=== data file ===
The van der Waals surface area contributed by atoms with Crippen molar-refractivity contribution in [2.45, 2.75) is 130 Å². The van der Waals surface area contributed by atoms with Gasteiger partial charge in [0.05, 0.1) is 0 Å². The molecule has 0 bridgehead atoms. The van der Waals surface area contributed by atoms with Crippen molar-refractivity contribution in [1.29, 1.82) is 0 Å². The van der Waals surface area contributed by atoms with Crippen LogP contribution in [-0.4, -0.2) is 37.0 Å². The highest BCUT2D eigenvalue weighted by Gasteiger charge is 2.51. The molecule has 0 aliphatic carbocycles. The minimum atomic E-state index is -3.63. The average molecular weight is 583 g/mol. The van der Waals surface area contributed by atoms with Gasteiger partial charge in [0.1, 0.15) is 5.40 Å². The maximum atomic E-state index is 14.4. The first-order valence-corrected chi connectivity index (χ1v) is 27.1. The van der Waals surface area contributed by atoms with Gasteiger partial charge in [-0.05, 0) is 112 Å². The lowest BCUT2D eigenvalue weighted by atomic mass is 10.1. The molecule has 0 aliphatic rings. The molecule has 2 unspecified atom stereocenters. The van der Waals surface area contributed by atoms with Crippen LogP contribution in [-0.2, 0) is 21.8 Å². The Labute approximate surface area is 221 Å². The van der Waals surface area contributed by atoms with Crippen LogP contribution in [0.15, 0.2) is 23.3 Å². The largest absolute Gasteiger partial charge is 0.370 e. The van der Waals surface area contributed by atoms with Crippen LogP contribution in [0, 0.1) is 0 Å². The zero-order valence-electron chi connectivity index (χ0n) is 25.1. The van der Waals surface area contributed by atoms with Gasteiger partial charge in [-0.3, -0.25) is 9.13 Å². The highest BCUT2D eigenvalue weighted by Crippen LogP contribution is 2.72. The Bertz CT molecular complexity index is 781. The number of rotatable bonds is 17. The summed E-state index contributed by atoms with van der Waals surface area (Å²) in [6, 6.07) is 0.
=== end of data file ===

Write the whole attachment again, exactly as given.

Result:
The van der Waals surface area contributed by atoms with Crippen molar-refractivity contribution in [2.45, 2.75) is 130 Å². The van der Waals surface area contributed by atoms with Gasteiger partial charge in [0.05, 0.1) is 0 Å². The molecule has 0 bridgehead atoms. The van der Waals surface area contributed by atoms with Crippen molar-refractivity contribution in [1.29, 1.82) is 0 Å². The van der Waals surface area contributed by atoms with Crippen LogP contribution in [-0.4, -0.2) is 37.0 Å². The highest BCUT2D eigenvalue weighted by Gasteiger charge is 2.51. The molecule has 0 aliphatic carbocycles. The minimum atomic E-state index is -3.63. The average molecular weight is 583 g/mol. The van der Waals surface area contributed by atoms with Gasteiger partial charge in [0.1, 0.15) is 5.40 Å². The maximum atomic E-state index is 14.4. The first-order valence-corrected chi connectivity index (χ1v) is 27.1. The van der Waals surface area contributed by atoms with Gasteiger partial charge in [-0.05, 0) is 112 Å². The lowest BCUT2D eigenvalue weighted by atomic mass is 10.1. The molecule has 0 aliphatic rings. The molecule has 2 unspecified atom stereocenters. The van der Waals surface area contributed by atoms with Crippen LogP contribution in [-0.2, 0) is 21.8 Å². The Labute approximate surface area is 221 Å². The van der Waals surface area contributed by atoms with Crippen LogP contribution in [0.15, 0.2) is 23.3 Å². The largest absolute Gasteiger partial charge is 0.370 e. The van der Waals surface area contributed by atoms with Crippen LogP contribution in [0, 0.1) is 0 Å². The zero-order valence-electron chi connectivity index (χ0n) is 25.1. The van der Waals surface area contributed by atoms with Gasteiger partial charge in [-0.3, -0.25) is 9.13 Å². The highest BCUT2D eigenvalue weighted by Crippen LogP contribution is 2.72. The Bertz CT molecular complexity index is 781. The number of rotatable bonds is 17. The summed E-state index contributed by atoms with van der Waals surface area (Å²) in [6, 6.07) is 0.